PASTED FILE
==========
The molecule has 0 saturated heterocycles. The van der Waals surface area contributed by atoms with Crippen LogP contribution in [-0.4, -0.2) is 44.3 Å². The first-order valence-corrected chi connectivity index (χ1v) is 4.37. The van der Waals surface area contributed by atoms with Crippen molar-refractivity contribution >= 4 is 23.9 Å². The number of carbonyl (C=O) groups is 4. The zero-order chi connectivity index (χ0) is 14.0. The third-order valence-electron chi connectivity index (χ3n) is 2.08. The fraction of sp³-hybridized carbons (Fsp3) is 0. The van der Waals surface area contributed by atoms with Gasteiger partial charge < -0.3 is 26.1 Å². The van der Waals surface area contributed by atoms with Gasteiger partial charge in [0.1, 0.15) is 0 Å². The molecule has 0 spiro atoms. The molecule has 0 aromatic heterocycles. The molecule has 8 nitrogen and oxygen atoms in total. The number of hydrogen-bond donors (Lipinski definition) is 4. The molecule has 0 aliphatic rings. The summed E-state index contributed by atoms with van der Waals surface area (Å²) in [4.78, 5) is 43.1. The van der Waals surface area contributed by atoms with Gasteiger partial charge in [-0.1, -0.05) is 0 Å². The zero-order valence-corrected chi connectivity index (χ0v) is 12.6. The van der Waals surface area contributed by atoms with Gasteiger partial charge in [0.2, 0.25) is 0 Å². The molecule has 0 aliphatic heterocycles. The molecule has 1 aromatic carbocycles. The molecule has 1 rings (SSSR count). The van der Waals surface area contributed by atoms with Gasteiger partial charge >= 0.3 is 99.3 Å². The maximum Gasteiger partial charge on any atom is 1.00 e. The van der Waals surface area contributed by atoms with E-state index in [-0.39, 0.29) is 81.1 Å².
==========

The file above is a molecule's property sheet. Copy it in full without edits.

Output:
The molecule has 0 saturated heterocycles. The van der Waals surface area contributed by atoms with Crippen LogP contribution in [-0.4, -0.2) is 44.3 Å². The first-order valence-corrected chi connectivity index (χ1v) is 4.37. The van der Waals surface area contributed by atoms with Crippen molar-refractivity contribution >= 4 is 23.9 Å². The number of carbonyl (C=O) groups is 4. The zero-order chi connectivity index (χ0) is 14.0. The third-order valence-electron chi connectivity index (χ3n) is 2.08. The fraction of sp³-hybridized carbons (Fsp3) is 0. The van der Waals surface area contributed by atoms with Gasteiger partial charge < -0.3 is 26.1 Å². The van der Waals surface area contributed by atoms with Gasteiger partial charge in [0.1, 0.15) is 0 Å². The molecule has 0 spiro atoms. The molecule has 0 aromatic heterocycles. The molecule has 8 nitrogen and oxygen atoms in total. The number of hydrogen-bond donors (Lipinski definition) is 4. The molecule has 0 aliphatic rings. The summed E-state index contributed by atoms with van der Waals surface area (Å²) in [4.78, 5) is 43.1. The van der Waals surface area contributed by atoms with Gasteiger partial charge in [-0.1, -0.05) is 0 Å². The zero-order valence-corrected chi connectivity index (χ0v) is 12.6. The van der Waals surface area contributed by atoms with Gasteiger partial charge in [0.2, 0.25) is 0 Å². The molecule has 0 aliphatic heterocycles. The molecule has 1 aromatic carbocycles. The molecule has 1 rings (SSSR count). The van der Waals surface area contributed by atoms with Gasteiger partial charge >= 0.3 is 99.3 Å². The maximum Gasteiger partial charge on any atom is 1.00 e. The van der Waals surface area contributed by atoms with E-state index in [-0.39, 0.29) is 81.1 Å².